• promoting the adoption of quality standards;
  • standardisation of terms and conditions of trade, delivery or payment; and
  • matters of public interest (e.g. in relation to energy conservation, environmental protection and emergency relief).

Merger clearance

The merger control provisions mean that the PACP must be notified of a broad range of transactions, including share or asset transfers, the creation of consortia, mergers or the consolidation of two managements into one that would place a person, or group of persons, directly or indirectly in a position of dominance (as defined above). The transaction cannot then proceed until approval is received, or until the expiration of a 90-day period.


The Law also provides that no agreement or contract may be concluded, nor any action or arrangements made, with the aim of monopolising importation, production, distribution, sale, purchase or trading of any commodity nor may any monopolistic transactions or actions be undertaken that have an effect on the market.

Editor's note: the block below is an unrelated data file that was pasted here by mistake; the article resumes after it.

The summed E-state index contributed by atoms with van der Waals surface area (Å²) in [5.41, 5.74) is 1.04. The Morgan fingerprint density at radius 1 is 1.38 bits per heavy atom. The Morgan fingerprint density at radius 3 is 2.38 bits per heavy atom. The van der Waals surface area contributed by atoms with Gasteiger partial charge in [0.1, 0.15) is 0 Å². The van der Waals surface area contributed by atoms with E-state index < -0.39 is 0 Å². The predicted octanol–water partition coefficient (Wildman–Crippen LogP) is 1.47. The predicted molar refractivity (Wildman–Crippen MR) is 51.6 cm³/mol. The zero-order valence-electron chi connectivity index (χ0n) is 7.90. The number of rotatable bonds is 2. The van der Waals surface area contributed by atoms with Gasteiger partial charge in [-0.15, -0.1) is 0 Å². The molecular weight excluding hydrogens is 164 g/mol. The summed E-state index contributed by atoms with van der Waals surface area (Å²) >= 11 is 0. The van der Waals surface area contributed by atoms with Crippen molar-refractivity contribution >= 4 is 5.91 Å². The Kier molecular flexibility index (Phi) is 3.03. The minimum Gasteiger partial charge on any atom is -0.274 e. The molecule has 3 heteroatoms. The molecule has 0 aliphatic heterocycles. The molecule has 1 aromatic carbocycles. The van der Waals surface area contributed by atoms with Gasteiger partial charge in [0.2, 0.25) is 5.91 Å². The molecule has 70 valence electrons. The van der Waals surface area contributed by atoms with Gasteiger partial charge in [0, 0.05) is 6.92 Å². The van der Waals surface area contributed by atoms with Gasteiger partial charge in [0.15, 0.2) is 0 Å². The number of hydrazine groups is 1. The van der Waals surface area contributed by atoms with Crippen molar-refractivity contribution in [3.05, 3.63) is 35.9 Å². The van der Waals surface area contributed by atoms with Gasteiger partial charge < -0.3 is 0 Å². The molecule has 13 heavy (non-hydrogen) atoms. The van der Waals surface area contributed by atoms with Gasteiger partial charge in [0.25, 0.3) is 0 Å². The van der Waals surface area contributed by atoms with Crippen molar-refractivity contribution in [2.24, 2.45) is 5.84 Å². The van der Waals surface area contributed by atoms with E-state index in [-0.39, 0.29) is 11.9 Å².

Further to changes in the Commercial Agencies Law, the Law provides that any person may conclude an agreement to import any authorised product from outside the Sultanate regardless of whether the imported product has been exclusively imported, sold, distributed, marketed or promoted by a single agent. This could also potentially give rise to arguments as to whether exclusivity provisions in existing agreements are still valid between the parties.


In view of the potential risks, businesses should take a cautious approach and look carefully at how the Law could apply to their agreements and business practices. Apart from reviewing existing and new commercial arrangements and agreements, it may well be appropriate for businesses to conduct a full compliance review, which can include producing a compliance manual and setting up a training programme for key employees.